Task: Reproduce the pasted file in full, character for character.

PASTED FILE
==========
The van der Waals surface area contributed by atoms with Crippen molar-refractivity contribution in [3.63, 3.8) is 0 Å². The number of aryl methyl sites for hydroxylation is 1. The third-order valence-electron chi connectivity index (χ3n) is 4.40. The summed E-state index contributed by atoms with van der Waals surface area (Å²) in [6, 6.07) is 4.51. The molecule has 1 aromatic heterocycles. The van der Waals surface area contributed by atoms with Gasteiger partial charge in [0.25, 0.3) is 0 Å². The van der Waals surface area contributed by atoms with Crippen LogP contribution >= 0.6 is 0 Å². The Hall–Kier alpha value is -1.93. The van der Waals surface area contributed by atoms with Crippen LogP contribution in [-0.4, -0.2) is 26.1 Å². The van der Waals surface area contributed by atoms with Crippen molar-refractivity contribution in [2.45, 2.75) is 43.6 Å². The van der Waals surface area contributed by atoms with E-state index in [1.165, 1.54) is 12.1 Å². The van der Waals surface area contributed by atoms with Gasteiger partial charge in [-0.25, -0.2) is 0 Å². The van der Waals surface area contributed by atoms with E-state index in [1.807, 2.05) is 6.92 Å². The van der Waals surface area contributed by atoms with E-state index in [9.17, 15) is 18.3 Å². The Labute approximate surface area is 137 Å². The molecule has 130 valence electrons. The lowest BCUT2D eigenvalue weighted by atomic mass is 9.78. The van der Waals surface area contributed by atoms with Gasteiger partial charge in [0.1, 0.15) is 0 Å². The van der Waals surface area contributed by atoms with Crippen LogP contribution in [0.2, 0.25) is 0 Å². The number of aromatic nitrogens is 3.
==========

The van der Waals surface area contributed by atoms with Crippen molar-refractivity contribution in [3.63, 3.8) is 0 Å². The number of aryl methyl sites for hydroxylation is 1. The third-order valence-electron chi connectivity index (χ3n) is 4.40. The summed E-state index contributed by atoms with van der Waals surface area (Å²) in [6, 6.07) is 4.51. The molecule has 1 aromatic heterocycles. The van der Waals surface area contributed by atoms with Gasteiger partial charge in [0.25, 0.3) is 0 Å². The van der Waals surface area contributed by atoms with Crippen LogP contribution >= 0.6 is 0 Å². The Hall–Kier alpha value is -1.93. The van der Waals surface area contributed by atoms with Crippen LogP contribution in [-0.4, -0.2) is 26.1 Å². The van der Waals surface area contributed by atoms with Crippen molar-refractivity contribution in [2.45, 2.75) is 43.6 Å². The van der Waals surface area contributed by atoms with E-state index in [1.165, 1.54) is 12.1 Å². The van der Waals surface area contributed by atoms with Gasteiger partial charge in [-0.25, -0.2) is 0 Å². The van der Waals surface area contributed by atoms with E-state index in [1.807, 2.05) is 6.92 Å². The van der Waals surface area contributed by atoms with E-state index in [9.17, 15) is 18.3 Å². The Labute approximate surface area is 137 Å². The molecule has 130 valence electrons. The lowest BCUT2D eigenvalue weighted by atomic mass is 9.78. The van der Waals surface area contributed by atoms with Gasteiger partial charge in [0.1, 0.15) is 0 Å². The van der Waals surface area contributed by atoms with Crippen LogP contribution in [0.2, 0.25) is 0 Å². The number of aromatic nitrogens is 3.